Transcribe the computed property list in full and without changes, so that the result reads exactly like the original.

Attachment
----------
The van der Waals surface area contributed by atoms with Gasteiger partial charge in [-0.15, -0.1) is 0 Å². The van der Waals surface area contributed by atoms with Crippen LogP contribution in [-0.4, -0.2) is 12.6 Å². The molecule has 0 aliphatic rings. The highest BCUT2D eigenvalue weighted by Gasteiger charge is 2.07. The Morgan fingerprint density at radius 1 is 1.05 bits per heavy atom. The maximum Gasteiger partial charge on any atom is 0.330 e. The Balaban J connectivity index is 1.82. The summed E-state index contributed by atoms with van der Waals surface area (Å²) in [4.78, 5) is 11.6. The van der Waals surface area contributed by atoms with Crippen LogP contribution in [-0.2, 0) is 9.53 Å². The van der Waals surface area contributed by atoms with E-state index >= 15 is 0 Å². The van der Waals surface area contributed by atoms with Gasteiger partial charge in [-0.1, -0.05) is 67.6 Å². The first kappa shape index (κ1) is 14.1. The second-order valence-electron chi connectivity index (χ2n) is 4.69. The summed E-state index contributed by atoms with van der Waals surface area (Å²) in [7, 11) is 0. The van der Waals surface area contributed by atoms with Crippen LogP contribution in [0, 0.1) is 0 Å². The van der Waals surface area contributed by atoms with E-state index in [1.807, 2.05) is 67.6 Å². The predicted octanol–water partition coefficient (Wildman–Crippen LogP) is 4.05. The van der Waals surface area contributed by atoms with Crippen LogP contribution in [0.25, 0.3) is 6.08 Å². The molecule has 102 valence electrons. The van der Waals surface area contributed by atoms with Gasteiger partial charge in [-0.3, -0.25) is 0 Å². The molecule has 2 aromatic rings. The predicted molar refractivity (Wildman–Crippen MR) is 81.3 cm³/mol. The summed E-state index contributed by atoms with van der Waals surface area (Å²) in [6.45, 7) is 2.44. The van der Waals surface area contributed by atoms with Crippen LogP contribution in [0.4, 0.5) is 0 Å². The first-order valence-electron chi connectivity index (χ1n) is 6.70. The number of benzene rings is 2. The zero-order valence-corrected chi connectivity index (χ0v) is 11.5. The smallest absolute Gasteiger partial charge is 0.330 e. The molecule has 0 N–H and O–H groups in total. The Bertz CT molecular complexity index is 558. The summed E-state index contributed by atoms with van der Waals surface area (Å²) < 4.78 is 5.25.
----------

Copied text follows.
The van der Waals surface area contributed by atoms with Gasteiger partial charge in [-0.15, -0.1) is 0 Å². The van der Waals surface area contributed by atoms with Crippen LogP contribution in [-0.4, -0.2) is 12.6 Å². The molecule has 0 aliphatic rings. The highest BCUT2D eigenvalue weighted by Gasteiger charge is 2.07. The Morgan fingerprint density at radius 1 is 1.05 bits per heavy atom. The maximum Gasteiger partial charge on any atom is 0.330 e. The Balaban J connectivity index is 1.82. The summed E-state index contributed by atoms with van der Waals surface area (Å²) in [4.78, 5) is 11.6. The van der Waals surface area contributed by atoms with Crippen LogP contribution in [-0.2, 0) is 9.53 Å². The van der Waals surface area contributed by atoms with E-state index >= 15 is 0 Å². The van der Waals surface area contributed by atoms with Gasteiger partial charge in [-0.1, -0.05) is 67.6 Å². The first kappa shape index (κ1) is 14.1. The second-order valence-electron chi connectivity index (χ2n) is 4.69. The summed E-state index contributed by atoms with van der Waals surface area (Å²) in [7, 11) is 0. The van der Waals surface area contributed by atoms with Crippen LogP contribution in [0, 0.1) is 0 Å². The van der Waals surface area contributed by atoms with E-state index in [1.807, 2.05) is 67.6 Å². The predicted octanol–water partition coefficient (Wildman–Crippen LogP) is 4.05. The van der Waals surface area contributed by atoms with Crippen LogP contribution in [0.25, 0.3) is 6.08 Å². The molecule has 102 valence electrons. The van der Waals surface area contributed by atoms with Gasteiger partial charge in [-0.3, -0.25) is 0 Å². The molecule has 2 aromatic rings. The predicted molar refractivity (Wildman–Crippen MR) is 81.3 cm³/mol. The summed E-state index contributed by atoms with van der Waals surface area (Å²) in [6.45, 7) is 2.44. The van der Waals surface area contributed by atoms with Crippen LogP contribution in [0.4, 0.5) is 0 Å². The first-order valence-electron chi connectivity index (χ1n) is 6.70. The number of benzene rings is 2. The zero-order valence-corrected chi connectivity index (χ0v) is 11.5. The smallest absolute Gasteiger partial charge is 0.330 e. The molecule has 0 N–H and O–H groups in total. The Bertz CT molecular complexity index is 558. The summed E-state index contributed by atoms with van der Waals surface area (Å²) < 4.78 is 5.25.